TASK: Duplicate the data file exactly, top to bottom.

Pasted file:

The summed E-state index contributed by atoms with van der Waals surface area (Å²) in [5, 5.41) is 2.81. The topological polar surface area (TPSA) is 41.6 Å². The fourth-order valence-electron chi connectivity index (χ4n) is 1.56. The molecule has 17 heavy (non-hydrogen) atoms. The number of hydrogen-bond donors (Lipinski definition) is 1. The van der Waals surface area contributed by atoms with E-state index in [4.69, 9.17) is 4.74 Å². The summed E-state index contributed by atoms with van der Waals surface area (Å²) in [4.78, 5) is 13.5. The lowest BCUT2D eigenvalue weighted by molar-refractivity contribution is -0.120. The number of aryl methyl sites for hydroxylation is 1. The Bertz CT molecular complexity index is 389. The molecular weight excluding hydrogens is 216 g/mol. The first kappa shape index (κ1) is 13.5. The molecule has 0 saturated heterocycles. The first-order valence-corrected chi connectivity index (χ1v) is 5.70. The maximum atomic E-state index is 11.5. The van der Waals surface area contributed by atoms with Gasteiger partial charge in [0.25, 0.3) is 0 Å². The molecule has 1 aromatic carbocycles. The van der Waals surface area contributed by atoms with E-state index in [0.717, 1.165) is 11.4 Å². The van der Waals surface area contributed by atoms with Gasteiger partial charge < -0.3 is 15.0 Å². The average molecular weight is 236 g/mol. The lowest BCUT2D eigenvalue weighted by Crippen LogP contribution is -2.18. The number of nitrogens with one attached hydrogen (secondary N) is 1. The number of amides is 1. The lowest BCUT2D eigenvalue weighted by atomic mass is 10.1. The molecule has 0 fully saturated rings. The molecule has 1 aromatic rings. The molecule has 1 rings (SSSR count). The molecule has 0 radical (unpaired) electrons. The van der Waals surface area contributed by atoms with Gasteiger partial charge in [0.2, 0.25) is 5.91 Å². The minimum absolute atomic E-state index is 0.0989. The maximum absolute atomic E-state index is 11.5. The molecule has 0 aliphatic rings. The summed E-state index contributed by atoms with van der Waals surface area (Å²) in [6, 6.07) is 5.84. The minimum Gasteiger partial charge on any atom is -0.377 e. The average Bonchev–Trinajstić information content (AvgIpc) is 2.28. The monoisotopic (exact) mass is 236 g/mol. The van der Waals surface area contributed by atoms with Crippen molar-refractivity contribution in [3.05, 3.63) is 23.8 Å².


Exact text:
The summed E-state index contributed by atoms with van der Waals surface area (Å²) in [5, 5.41) is 2.81. The topological polar surface area (TPSA) is 41.6 Å². The fourth-order valence-electron chi connectivity index (χ4n) is 1.56. The molecule has 17 heavy (non-hydrogen) atoms. The number of hydrogen-bond donors (Lipinski definition) is 1. The van der Waals surface area contributed by atoms with E-state index in [4.69, 9.17) is 4.74 Å². The summed E-state index contributed by atoms with van der Waals surface area (Å²) in [4.78, 5) is 13.5. The lowest BCUT2D eigenvalue weighted by molar-refractivity contribution is -0.120. The number of aryl methyl sites for hydroxylation is 1. The Bertz CT molecular complexity index is 389. The molecular weight excluding hydrogens is 216 g/mol. The first kappa shape index (κ1) is 13.5. The molecule has 0 saturated heterocycles. The first-order valence-corrected chi connectivity index (χ1v) is 5.70. The maximum atomic E-state index is 11.5. The van der Waals surface area contributed by atoms with Gasteiger partial charge in [0.25, 0.3) is 0 Å². The molecule has 1 aromatic carbocycles. The van der Waals surface area contributed by atoms with E-state index in [0.717, 1.165) is 11.4 Å². The van der Waals surface area contributed by atoms with Gasteiger partial charge < -0.3 is 15.0 Å². The average molecular weight is 236 g/mol. The lowest BCUT2D eigenvalue weighted by Crippen LogP contribution is -2.18. The number of nitrogens with one attached hydrogen (secondary N) is 1. The number of amides is 1. The lowest BCUT2D eigenvalue weighted by atomic mass is 10.1. The molecule has 0 fully saturated rings. The molecule has 1 aromatic rings. The molecule has 1 rings (SSSR count). The molecule has 0 radical (unpaired) electrons. The van der Waals surface area contributed by atoms with Gasteiger partial charge in [0.2, 0.25) is 5.91 Å². The minimum absolute atomic E-state index is 0.0989. The maximum absolute atomic E-state index is 11.5. The molecule has 0 aliphatic rings. The summed E-state index contributed by atoms with van der Waals surface area (Å²) in [6, 6.07) is 5.84. The minimum Gasteiger partial charge on any atom is -0.377 e. The average Bonchev–Trinajstić information content (AvgIpc) is 2.28. The monoisotopic (exact) mass is 236 g/mol. The van der Waals surface area contributed by atoms with Crippen molar-refractivity contribution in [3.05, 3.63) is 23.8 Å².